*The family of missing Arizona five-year-old Jhessye Shockley are outraged because they claim that the media is not giving enough coverage of the missing girl, who disappeared on Oct. 13.
Meanwhile, white, blue-eyed Lisa Irwin has been on the news headlines and magazine covers since her disappearance on Oct. 4, while Jhessye’s family claims her story has been overlooked, as reported on Radar Online.
The parents, desperate to get media attention for Jhessye, recently marched on the Arizona state capital to draw attention to her disappearance, according to the Arizona Republic.
Mother Jerice Hunter said her daughter was reported missing when she went to run an errand and came home to find her daughter had vanished without a trace.
Police are investigating whether Jhessye unlocked the door and walked out of the Glendale, Arizona house, or if she had been abducted by an unknown suspect.
But news has been uncovered that Hunter pleaded no contest in California to abusing her children in 2005, according to the New York Times.
Hunter, who has several other children, served three and a half years in state prison.
According to 2006 court documents, Hunter was “accused of torturing her 7-year-old daughter and of causing corporal injuries to three of her other children.”
Hunter’s kids told police that their mother would whip and punch them, sometimes beating them so badly with extension cords she left welts.
Her 14-year-old son said that the beatings occurred multiple times a week for several years.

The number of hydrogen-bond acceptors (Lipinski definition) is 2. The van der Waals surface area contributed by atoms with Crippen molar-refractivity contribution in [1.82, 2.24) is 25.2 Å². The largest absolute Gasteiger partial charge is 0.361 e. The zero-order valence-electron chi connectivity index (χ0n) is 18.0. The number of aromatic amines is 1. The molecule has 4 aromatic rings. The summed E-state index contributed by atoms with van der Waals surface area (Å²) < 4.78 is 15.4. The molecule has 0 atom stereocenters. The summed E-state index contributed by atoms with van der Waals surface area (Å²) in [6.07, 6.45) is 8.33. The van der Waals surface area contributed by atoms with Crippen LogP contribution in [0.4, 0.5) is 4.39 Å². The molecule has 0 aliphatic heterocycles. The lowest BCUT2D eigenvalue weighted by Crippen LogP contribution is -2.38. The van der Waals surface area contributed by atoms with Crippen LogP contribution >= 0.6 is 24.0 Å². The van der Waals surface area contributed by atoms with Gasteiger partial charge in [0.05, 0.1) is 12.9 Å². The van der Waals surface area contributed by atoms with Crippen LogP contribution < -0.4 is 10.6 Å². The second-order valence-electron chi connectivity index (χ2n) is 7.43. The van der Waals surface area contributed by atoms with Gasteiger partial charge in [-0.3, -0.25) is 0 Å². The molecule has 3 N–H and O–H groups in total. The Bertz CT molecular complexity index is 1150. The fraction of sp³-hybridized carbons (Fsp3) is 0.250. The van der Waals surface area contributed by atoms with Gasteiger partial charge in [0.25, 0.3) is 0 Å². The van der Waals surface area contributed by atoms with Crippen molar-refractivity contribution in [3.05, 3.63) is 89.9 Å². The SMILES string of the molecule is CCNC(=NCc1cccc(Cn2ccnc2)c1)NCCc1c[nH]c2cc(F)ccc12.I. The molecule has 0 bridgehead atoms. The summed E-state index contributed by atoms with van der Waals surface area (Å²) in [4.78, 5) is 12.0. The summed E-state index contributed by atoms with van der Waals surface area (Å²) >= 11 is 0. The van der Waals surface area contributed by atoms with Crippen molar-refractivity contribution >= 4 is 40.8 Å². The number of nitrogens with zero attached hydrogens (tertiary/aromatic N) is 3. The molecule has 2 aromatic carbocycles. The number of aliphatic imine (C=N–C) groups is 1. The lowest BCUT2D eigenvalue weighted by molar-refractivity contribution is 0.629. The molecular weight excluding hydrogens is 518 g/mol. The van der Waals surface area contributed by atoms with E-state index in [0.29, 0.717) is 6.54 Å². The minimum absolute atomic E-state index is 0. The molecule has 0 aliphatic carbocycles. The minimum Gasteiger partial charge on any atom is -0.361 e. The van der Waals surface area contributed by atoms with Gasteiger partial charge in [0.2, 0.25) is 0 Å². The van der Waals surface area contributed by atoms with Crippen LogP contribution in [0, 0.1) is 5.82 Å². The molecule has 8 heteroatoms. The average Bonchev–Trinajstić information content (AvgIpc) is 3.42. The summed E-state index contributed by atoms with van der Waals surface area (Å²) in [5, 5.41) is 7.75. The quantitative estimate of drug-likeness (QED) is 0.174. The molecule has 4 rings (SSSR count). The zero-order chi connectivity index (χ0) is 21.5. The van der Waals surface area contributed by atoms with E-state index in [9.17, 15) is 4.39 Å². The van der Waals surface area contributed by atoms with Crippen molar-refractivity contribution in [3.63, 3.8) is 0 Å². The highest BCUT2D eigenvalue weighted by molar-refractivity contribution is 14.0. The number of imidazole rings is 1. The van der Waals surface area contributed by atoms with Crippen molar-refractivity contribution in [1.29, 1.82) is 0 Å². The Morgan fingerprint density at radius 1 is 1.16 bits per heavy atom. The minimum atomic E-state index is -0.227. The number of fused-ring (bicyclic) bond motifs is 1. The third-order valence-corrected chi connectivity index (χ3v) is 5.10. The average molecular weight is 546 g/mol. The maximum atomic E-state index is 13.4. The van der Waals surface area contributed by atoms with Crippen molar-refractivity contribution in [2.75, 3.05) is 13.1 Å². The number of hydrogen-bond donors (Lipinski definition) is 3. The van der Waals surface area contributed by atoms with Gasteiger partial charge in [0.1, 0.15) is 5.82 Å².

Family members have said that the search should focus on the child, not on the mother’s criminal past.
“I feel like they’re (the media) covering me, instead of my daughter because it’s a juicy story for them and they want to get ratings,” said Hunter, who is currently eight months pregnant. “Because I wouldn’t speak to them initially, they decided they would draw me out by demonizing me.”
The child’s biological dad, George Shockley, is a registered sex offender who is currently serving 12 years in a California prison for a sex offender conviction.
Although the police have not implicated the family in Jhessye’s disappearance, Child Protective Services took three of Hunter’s other children into care the day after she went missing, and refuse to say why they were taken from the home.
Cousin Mahogany Hightower, who helped look after Jhessye when her mom was in jail, recalls that the little girl exhibited bizarre behavior during a family BBQ in April.
“She cried really bad, telling us she wanted to go home now,” she told the Arizona Republic.
“We told her, ‘You can’t go home with us now but you will later.’ She goes, ‘I can’t go later. I ‘ve got to go now.’”
Hunter told news reporters that she would never hurt her daughter and became angry when a reporter suggested she may have harmed her.
“Do I look like I hurt my daughter?” she repeated several times.
On the day of her disappearance, Jhessye was wearing a white T-shirt, blue jean shorts and pink sandals.
Glendale police are offering a $11,000 reward to anyone who provides information that leads to Jhessye’s return.
Glendale police told CBS 5 that no one has been ruled out in the girl’s disappearance.
“Everyone is a person of interest,” said a Glendale police officer.
Anyone with information should call 480-WITNESS.